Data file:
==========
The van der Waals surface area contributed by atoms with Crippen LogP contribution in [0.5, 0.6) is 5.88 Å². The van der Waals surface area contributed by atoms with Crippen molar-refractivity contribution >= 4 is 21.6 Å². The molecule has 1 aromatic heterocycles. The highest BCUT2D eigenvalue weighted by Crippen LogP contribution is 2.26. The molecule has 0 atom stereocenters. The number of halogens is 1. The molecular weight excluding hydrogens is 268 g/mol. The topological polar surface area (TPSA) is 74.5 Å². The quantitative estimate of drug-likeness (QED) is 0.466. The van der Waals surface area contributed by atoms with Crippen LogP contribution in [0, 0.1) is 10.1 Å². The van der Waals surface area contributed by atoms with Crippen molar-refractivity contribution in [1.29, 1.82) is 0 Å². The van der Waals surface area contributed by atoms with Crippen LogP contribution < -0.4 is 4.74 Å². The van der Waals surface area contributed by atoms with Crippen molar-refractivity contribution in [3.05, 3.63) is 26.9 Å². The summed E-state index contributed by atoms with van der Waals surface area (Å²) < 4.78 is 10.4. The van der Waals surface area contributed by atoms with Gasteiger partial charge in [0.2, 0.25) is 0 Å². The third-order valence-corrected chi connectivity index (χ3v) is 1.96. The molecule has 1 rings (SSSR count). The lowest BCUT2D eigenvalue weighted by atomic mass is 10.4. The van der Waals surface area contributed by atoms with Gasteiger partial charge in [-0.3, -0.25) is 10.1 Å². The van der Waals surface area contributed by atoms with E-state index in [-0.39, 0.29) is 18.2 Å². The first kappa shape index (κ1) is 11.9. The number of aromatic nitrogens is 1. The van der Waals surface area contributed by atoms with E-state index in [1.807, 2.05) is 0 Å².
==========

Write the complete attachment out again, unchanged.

The van der Waals surface area contributed by atoms with Crippen LogP contribution in [0.5, 0.6) is 5.88 Å². The van der Waals surface area contributed by atoms with Crippen molar-refractivity contribution >= 4 is 21.6 Å². The molecule has 1 aromatic heterocycles. The highest BCUT2D eigenvalue weighted by Crippen LogP contribution is 2.26. The molecule has 0 atom stereocenters. The number of halogens is 1. The molecular weight excluding hydrogens is 268 g/mol. The topological polar surface area (TPSA) is 74.5 Å². The quantitative estimate of drug-likeness (QED) is 0.466. The van der Waals surface area contributed by atoms with Crippen LogP contribution in [0, 0.1) is 10.1 Å². The van der Waals surface area contributed by atoms with Crippen molar-refractivity contribution in [1.29, 1.82) is 0 Å². The van der Waals surface area contributed by atoms with Crippen LogP contribution < -0.4 is 4.74 Å². The van der Waals surface area contributed by atoms with Crippen molar-refractivity contribution in [3.05, 3.63) is 26.9 Å². The summed E-state index contributed by atoms with van der Waals surface area (Å²) < 4.78 is 10.4. The van der Waals surface area contributed by atoms with Gasteiger partial charge in [0.2, 0.25) is 0 Å². The third-order valence-corrected chi connectivity index (χ3v) is 1.96. The molecule has 1 rings (SSSR count). The lowest BCUT2D eigenvalue weighted by atomic mass is 10.4. The van der Waals surface area contributed by atoms with Gasteiger partial charge in [-0.3, -0.25) is 10.1 Å². The van der Waals surface area contributed by atoms with E-state index in [-0.39, 0.29) is 18.2 Å². The first kappa shape index (κ1) is 11.9. The number of aromatic nitrogens is 1. The van der Waals surface area contributed by atoms with E-state index in [1.807, 2.05) is 0 Å².